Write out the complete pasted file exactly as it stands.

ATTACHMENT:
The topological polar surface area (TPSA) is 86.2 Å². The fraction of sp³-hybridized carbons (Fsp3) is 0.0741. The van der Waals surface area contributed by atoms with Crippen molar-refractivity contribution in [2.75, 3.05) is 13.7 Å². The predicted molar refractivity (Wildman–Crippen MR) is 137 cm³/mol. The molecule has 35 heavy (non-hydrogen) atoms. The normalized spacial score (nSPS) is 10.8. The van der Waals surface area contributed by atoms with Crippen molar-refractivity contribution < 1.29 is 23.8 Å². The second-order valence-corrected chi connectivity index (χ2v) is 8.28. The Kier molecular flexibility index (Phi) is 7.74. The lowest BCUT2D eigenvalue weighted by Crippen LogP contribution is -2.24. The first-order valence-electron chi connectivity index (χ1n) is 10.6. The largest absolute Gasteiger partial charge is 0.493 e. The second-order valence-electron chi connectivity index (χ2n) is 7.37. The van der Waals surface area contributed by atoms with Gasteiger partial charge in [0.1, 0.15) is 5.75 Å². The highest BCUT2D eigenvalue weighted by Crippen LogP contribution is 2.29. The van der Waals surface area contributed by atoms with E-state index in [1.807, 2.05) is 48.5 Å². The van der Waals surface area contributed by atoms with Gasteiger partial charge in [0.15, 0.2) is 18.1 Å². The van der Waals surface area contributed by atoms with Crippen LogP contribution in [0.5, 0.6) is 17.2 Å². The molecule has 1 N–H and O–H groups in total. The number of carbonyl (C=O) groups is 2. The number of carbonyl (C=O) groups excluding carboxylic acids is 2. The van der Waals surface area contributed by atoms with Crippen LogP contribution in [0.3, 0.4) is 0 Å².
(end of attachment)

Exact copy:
The topological polar surface area (TPSA) is 86.2 Å². The fraction of sp³-hybridized carbons (Fsp3) is 0.0741. The van der Waals surface area contributed by atoms with Crippen molar-refractivity contribution in [2.75, 3.05) is 13.7 Å². The predicted molar refractivity (Wildman–Crippen MR) is 137 cm³/mol. The molecule has 35 heavy (non-hydrogen) atoms. The normalized spacial score (nSPS) is 10.8. The van der Waals surface area contributed by atoms with Crippen molar-refractivity contribution < 1.29 is 23.8 Å². The second-order valence-corrected chi connectivity index (χ2v) is 8.28. The Kier molecular flexibility index (Phi) is 7.74. The lowest BCUT2D eigenvalue weighted by Crippen LogP contribution is -2.24. The first-order valence-electron chi connectivity index (χ1n) is 10.6. The largest absolute Gasteiger partial charge is 0.493 e. The second-order valence-electron chi connectivity index (χ2n) is 7.37. The van der Waals surface area contributed by atoms with Gasteiger partial charge in [0.1, 0.15) is 5.75 Å². The highest BCUT2D eigenvalue weighted by Crippen LogP contribution is 2.29. The van der Waals surface area contributed by atoms with E-state index in [1.807, 2.05) is 48.5 Å². The van der Waals surface area contributed by atoms with Gasteiger partial charge in [0.15, 0.2) is 18.1 Å². The van der Waals surface area contributed by atoms with Crippen LogP contribution in [0.5, 0.6) is 17.2 Å². The molecule has 1 N–H and O–H groups in total. The number of carbonyl (C=O) groups is 2. The number of carbonyl (C=O) groups excluding carboxylic acids is 2. The van der Waals surface area contributed by atoms with Crippen LogP contribution in [0.3, 0.4) is 0 Å².